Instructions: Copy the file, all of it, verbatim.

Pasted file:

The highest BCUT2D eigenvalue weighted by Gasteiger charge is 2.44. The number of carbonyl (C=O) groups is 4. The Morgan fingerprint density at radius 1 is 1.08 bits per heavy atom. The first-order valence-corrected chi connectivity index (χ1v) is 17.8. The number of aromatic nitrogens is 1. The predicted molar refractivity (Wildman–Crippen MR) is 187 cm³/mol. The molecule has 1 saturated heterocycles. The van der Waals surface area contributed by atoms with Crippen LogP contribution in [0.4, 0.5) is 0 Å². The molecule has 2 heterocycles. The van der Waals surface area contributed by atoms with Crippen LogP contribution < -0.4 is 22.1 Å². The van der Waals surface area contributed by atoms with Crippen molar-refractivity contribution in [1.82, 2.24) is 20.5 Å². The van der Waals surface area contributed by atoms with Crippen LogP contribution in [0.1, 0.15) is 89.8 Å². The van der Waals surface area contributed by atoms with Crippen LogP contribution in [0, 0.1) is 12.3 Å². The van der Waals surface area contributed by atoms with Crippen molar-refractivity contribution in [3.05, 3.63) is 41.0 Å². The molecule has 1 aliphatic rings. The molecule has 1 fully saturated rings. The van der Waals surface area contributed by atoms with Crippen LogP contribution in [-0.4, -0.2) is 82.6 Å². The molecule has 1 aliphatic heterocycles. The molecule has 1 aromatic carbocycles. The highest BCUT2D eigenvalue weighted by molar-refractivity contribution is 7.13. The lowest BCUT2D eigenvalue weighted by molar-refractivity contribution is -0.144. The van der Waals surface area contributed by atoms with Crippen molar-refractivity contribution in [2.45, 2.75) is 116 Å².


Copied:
The highest BCUT2D eigenvalue weighted by Gasteiger charge is 2.44. The number of carbonyl (C=O) groups is 4. The Morgan fingerprint density at radius 1 is 1.08 bits per heavy atom. The first-order valence-corrected chi connectivity index (χ1v) is 17.8. The number of aromatic nitrogens is 1. The predicted molar refractivity (Wildman–Crippen MR) is 187 cm³/mol. The molecule has 1 saturated heterocycles. The van der Waals surface area contributed by atoms with Crippen LogP contribution in [0.4, 0.5) is 0 Å². The molecule has 2 heterocycles. The van der Waals surface area contributed by atoms with Crippen LogP contribution < -0.4 is 22.1 Å². The van der Waals surface area contributed by atoms with Crippen molar-refractivity contribution in [1.82, 2.24) is 20.5 Å². The van der Waals surface area contributed by atoms with Crippen LogP contribution in [0.1, 0.15) is 89.8 Å². The van der Waals surface area contributed by atoms with Crippen LogP contribution in [0, 0.1) is 12.3 Å². The van der Waals surface area contributed by atoms with Crippen molar-refractivity contribution in [3.05, 3.63) is 41.0 Å². The molecule has 1 aliphatic rings. The molecule has 1 fully saturated rings. The van der Waals surface area contributed by atoms with Crippen LogP contribution in [-0.4, -0.2) is 82.6 Å². The molecule has 1 aliphatic heterocycles. The molecule has 1 aromatic carbocycles. The highest BCUT2D eigenvalue weighted by molar-refractivity contribution is 7.13. The lowest BCUT2D eigenvalue weighted by molar-refractivity contribution is -0.144. The van der Waals surface area contributed by atoms with Crippen molar-refractivity contribution in [2.45, 2.75) is 116 Å².